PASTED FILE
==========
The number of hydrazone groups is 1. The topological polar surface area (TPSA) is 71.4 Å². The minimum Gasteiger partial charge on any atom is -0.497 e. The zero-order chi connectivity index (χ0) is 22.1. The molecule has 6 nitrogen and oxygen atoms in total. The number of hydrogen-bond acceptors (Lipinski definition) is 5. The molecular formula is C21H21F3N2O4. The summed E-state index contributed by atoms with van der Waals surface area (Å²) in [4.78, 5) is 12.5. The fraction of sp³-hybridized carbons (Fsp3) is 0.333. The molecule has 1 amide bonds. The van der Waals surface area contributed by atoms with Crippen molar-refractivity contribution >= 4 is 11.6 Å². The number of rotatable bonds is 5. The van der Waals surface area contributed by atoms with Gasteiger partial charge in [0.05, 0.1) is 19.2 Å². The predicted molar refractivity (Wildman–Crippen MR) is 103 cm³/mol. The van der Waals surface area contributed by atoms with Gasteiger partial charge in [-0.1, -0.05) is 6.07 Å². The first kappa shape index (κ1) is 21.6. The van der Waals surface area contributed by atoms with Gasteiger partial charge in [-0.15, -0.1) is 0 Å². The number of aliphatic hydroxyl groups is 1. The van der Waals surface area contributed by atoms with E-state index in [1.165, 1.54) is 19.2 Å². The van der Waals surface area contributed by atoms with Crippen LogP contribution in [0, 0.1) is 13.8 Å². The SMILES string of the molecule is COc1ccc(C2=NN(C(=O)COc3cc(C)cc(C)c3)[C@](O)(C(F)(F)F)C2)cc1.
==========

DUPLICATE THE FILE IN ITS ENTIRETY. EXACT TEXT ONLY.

The number of hydrazone groups is 1. The topological polar surface area (TPSA) is 71.4 Å². The minimum Gasteiger partial charge on any atom is -0.497 e. The zero-order chi connectivity index (χ0) is 22.1. The molecule has 6 nitrogen and oxygen atoms in total. The number of hydrogen-bond acceptors (Lipinski definition) is 5. The molecular formula is C21H21F3N2O4. The summed E-state index contributed by atoms with van der Waals surface area (Å²) in [4.78, 5) is 12.5. The fraction of sp³-hybridized carbons (Fsp3) is 0.333. The molecule has 1 amide bonds. The van der Waals surface area contributed by atoms with Crippen molar-refractivity contribution >= 4 is 11.6 Å². The number of rotatable bonds is 5. The van der Waals surface area contributed by atoms with Gasteiger partial charge in [0.05, 0.1) is 19.2 Å². The predicted molar refractivity (Wildman–Crippen MR) is 103 cm³/mol. The van der Waals surface area contributed by atoms with Gasteiger partial charge in [-0.1, -0.05) is 6.07 Å². The first kappa shape index (κ1) is 21.6. The van der Waals surface area contributed by atoms with Gasteiger partial charge in [-0.15, -0.1) is 0 Å². The number of aliphatic hydroxyl groups is 1. The van der Waals surface area contributed by atoms with E-state index in [1.165, 1.54) is 19.2 Å². The van der Waals surface area contributed by atoms with Crippen LogP contribution in [0, 0.1) is 13.8 Å². The SMILES string of the molecule is COc1ccc(C2=NN(C(=O)COc3cc(C)cc(C)c3)[C@](O)(C(F)(F)F)C2)cc1.